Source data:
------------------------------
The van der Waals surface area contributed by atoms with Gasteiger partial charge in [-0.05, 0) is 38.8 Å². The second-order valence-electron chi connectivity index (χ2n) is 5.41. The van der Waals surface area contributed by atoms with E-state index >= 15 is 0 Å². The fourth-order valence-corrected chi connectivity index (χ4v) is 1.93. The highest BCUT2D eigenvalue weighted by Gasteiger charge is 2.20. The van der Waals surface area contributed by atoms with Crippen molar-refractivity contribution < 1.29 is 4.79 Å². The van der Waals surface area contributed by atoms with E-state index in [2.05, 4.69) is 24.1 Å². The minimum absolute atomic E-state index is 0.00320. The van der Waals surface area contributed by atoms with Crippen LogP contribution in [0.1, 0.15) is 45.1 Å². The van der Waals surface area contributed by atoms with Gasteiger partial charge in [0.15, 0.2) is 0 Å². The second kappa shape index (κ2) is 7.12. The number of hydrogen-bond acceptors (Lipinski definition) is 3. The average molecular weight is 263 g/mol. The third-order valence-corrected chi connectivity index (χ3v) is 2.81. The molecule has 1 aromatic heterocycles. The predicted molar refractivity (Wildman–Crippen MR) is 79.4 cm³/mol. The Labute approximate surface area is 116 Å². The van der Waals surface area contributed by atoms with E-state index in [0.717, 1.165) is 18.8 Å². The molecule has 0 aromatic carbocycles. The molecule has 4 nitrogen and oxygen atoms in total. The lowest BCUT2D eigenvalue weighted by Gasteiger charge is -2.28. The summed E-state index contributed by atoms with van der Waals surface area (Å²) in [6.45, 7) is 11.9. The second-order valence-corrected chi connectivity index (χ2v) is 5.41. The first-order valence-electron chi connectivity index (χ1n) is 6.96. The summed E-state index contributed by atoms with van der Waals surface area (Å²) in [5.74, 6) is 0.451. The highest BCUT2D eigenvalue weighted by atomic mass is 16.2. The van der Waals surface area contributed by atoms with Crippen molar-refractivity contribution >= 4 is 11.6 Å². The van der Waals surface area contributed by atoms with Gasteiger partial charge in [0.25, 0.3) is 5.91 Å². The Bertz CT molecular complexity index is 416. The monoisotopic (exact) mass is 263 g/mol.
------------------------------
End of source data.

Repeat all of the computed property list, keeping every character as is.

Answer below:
The van der Waals surface area contributed by atoms with Gasteiger partial charge in [-0.05, 0) is 38.8 Å². The second-order valence-electron chi connectivity index (χ2n) is 5.41. The van der Waals surface area contributed by atoms with E-state index >= 15 is 0 Å². The fourth-order valence-corrected chi connectivity index (χ4v) is 1.93. The highest BCUT2D eigenvalue weighted by Gasteiger charge is 2.20. The van der Waals surface area contributed by atoms with Crippen molar-refractivity contribution < 1.29 is 4.79 Å². The van der Waals surface area contributed by atoms with E-state index in [2.05, 4.69) is 24.1 Å². The minimum absolute atomic E-state index is 0.00320. The van der Waals surface area contributed by atoms with Crippen LogP contribution in [0.1, 0.15) is 45.1 Å². The van der Waals surface area contributed by atoms with Gasteiger partial charge in [0.15, 0.2) is 0 Å². The second kappa shape index (κ2) is 7.12. The number of hydrogen-bond acceptors (Lipinski definition) is 3. The average molecular weight is 263 g/mol. The third-order valence-corrected chi connectivity index (χ3v) is 2.81. The molecule has 1 aromatic heterocycles. The predicted molar refractivity (Wildman–Crippen MR) is 79.4 cm³/mol. The Labute approximate surface area is 116 Å². The van der Waals surface area contributed by atoms with E-state index in [0.717, 1.165) is 18.8 Å². The molecule has 0 aromatic carbocycles. The molecule has 4 nitrogen and oxygen atoms in total. The lowest BCUT2D eigenvalue weighted by Gasteiger charge is -2.28. The summed E-state index contributed by atoms with van der Waals surface area (Å²) in [6.45, 7) is 11.9. The second-order valence-corrected chi connectivity index (χ2v) is 5.41. The first-order valence-electron chi connectivity index (χ1n) is 6.96. The summed E-state index contributed by atoms with van der Waals surface area (Å²) in [5.74, 6) is 0.451. The highest BCUT2D eigenvalue weighted by atomic mass is 16.2. The van der Waals surface area contributed by atoms with Crippen molar-refractivity contribution >= 4 is 11.6 Å². The van der Waals surface area contributed by atoms with Gasteiger partial charge in [0.25, 0.3) is 5.91 Å². The Bertz CT molecular complexity index is 416. The monoisotopic (exact) mass is 263 g/mol.